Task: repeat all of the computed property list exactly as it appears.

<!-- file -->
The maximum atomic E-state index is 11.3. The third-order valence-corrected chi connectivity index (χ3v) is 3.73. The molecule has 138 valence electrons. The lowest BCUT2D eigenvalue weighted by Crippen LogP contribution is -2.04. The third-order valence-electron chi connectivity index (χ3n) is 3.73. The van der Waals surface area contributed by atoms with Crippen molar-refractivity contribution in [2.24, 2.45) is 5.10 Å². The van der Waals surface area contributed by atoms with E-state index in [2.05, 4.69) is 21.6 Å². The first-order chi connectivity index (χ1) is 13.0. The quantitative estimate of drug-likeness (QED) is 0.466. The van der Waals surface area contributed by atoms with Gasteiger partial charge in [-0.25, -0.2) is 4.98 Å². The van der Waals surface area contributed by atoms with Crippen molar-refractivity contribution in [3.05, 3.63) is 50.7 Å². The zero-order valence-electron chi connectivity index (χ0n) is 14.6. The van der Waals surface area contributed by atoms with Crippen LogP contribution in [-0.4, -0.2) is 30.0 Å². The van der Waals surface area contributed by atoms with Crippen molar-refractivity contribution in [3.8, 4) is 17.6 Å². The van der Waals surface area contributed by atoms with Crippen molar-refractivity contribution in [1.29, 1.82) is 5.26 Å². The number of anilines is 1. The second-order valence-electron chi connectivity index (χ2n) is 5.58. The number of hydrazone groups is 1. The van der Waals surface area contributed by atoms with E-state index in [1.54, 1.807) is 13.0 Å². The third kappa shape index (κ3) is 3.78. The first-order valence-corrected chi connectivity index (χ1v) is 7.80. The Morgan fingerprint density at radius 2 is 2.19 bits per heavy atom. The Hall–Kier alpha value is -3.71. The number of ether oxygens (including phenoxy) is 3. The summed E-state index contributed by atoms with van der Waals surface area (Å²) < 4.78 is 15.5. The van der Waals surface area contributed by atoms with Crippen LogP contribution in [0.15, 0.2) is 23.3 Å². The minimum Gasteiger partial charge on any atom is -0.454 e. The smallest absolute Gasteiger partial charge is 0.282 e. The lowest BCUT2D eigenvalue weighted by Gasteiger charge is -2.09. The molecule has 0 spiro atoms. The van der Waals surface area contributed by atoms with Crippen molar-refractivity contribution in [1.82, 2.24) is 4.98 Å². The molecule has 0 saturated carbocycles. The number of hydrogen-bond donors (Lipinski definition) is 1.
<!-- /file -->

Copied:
The maximum atomic E-state index is 11.3. The third-order valence-corrected chi connectivity index (χ3v) is 3.73. The molecule has 138 valence electrons. The lowest BCUT2D eigenvalue weighted by Crippen LogP contribution is -2.04. The third-order valence-electron chi connectivity index (χ3n) is 3.73. The van der Waals surface area contributed by atoms with Crippen molar-refractivity contribution in [2.24, 2.45) is 5.10 Å². The van der Waals surface area contributed by atoms with E-state index in [2.05, 4.69) is 21.6 Å². The first-order chi connectivity index (χ1) is 13.0. The quantitative estimate of drug-likeness (QED) is 0.466. The van der Waals surface area contributed by atoms with Gasteiger partial charge in [-0.25, -0.2) is 4.98 Å². The van der Waals surface area contributed by atoms with Crippen molar-refractivity contribution in [3.05, 3.63) is 50.7 Å². The zero-order valence-electron chi connectivity index (χ0n) is 14.6. The van der Waals surface area contributed by atoms with Crippen LogP contribution in [-0.4, -0.2) is 30.0 Å². The van der Waals surface area contributed by atoms with Crippen molar-refractivity contribution in [3.8, 4) is 17.6 Å². The van der Waals surface area contributed by atoms with Crippen molar-refractivity contribution in [1.29, 1.82) is 5.26 Å². The number of anilines is 1. The second-order valence-electron chi connectivity index (χ2n) is 5.58. The number of hydrazone groups is 1. The van der Waals surface area contributed by atoms with E-state index in [1.54, 1.807) is 13.0 Å². The third kappa shape index (κ3) is 3.78. The first-order valence-corrected chi connectivity index (χ1v) is 7.80. The Morgan fingerprint density at radius 2 is 2.19 bits per heavy atom. The Hall–Kier alpha value is -3.71. The number of ether oxygens (including phenoxy) is 3. The summed E-state index contributed by atoms with van der Waals surface area (Å²) < 4.78 is 15.5. The van der Waals surface area contributed by atoms with Crippen LogP contribution in [0.15, 0.2) is 23.3 Å². The minimum Gasteiger partial charge on any atom is -0.454 e. The smallest absolute Gasteiger partial charge is 0.282 e. The lowest BCUT2D eigenvalue weighted by Gasteiger charge is -2.09. The molecule has 0 spiro atoms. The van der Waals surface area contributed by atoms with Crippen molar-refractivity contribution in [1.82, 2.24) is 4.98 Å². The molecule has 0 saturated carbocycles. The number of hydrogen-bond donors (Lipinski definition) is 1.